Noam Pines is Assistant Professor in the Department of Jewish Thought at the University at Buffalo, State University of New York.
Jesus was a skilled storyteller and perceptive teacher who used parables from everyday life to effectively convey his message and meaning. Life in first-century Palestine was very different from our world today, and many traditional interpretations of Jesus’ stories ignore this disparity and have often allowed anti-Semitism and misogyny to color their perspectives.
In this wise, entertaining, and educational book, Amy-Jill Levine offers a fresh, timely reinterpretation of Jesus’ narratives. In Short Stories by Jesus, she analyzes these “problems with parables,” taking readers back in time to understand how their original Jewish audience understood them. Levine reveals the parables’ connections to first-century economic and agricultural life, social customs and morality, Jewish scriptures and Roman culture. With this revitalized understanding, she interprets these moving stories for the contemporary reader, showing how the parables are not just about Jesus, but are also about us—and when read rightly, still challenge and provoke us two thousand years later.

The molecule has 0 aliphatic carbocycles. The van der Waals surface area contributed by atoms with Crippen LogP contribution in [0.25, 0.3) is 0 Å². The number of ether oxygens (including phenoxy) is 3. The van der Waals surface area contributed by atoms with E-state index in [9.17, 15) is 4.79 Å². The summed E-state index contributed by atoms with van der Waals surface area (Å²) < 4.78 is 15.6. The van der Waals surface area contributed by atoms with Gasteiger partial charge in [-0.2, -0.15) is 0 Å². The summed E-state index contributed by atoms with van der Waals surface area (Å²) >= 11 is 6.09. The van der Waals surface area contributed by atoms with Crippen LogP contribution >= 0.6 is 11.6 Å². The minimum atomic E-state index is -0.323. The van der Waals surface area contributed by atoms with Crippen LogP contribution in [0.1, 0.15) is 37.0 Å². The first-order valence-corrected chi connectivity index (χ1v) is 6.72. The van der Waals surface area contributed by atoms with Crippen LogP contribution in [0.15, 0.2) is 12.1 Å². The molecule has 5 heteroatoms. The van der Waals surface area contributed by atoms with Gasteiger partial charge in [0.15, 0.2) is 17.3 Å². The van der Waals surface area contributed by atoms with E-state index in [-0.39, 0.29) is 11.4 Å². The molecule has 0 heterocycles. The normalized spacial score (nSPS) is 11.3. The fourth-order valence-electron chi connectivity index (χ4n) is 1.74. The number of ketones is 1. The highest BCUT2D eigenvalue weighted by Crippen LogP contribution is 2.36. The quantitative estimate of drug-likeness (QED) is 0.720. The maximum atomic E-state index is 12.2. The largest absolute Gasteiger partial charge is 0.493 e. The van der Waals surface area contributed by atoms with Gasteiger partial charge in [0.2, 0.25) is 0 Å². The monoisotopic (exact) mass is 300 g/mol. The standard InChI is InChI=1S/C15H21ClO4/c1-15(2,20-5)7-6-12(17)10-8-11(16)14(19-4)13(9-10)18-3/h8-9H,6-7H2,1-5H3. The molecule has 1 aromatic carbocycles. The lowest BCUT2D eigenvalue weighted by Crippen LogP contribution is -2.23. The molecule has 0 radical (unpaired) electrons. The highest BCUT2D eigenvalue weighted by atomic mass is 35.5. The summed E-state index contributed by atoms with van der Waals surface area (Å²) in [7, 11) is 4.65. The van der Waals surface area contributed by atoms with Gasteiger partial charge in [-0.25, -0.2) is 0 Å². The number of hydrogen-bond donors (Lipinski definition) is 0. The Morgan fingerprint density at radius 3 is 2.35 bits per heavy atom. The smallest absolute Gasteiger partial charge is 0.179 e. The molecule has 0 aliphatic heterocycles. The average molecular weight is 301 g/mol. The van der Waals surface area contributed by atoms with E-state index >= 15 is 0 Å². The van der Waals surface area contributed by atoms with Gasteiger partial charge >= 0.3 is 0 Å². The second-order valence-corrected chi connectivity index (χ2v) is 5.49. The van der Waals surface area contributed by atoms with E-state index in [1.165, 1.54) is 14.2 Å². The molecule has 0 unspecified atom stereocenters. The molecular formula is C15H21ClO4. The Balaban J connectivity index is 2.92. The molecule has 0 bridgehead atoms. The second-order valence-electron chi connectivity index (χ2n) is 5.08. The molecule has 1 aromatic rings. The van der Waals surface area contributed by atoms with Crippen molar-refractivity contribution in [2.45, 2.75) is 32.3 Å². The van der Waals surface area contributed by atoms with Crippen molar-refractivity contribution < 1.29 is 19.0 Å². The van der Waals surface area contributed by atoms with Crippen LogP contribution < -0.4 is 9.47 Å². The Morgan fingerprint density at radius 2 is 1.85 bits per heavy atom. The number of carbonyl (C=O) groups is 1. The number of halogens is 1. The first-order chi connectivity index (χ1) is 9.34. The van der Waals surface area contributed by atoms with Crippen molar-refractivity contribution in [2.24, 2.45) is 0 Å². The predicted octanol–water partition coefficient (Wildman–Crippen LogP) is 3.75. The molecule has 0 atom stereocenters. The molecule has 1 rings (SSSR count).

Illuminating with uncanny prescience Western society's evolving debates on gender and sexuality, Between Men still has much to teach us. With a new foreword by Wayne Koestenbaum emphasizing the work's ongoing relevance, Between Men engages with Shakespeare's Sonnets, Wycherley's The Country Wife, Sterne's A Sentimental Journey Through France and Italy, Hogg's The Private Memoirs and Confessions of a Justified Sinner, Tennyson's The Princess, Eliot's Adam Bede, Thackeray's The History of Henry Esmond, Esq., and Dickens's Our Mutual Friend and The Mystery of Edwin Drood, among many other texts. Its pathbreaking analysis of homosocial desire in Western literature remains vital to the future of queer studies and to explorations of the social transformations in which it participates.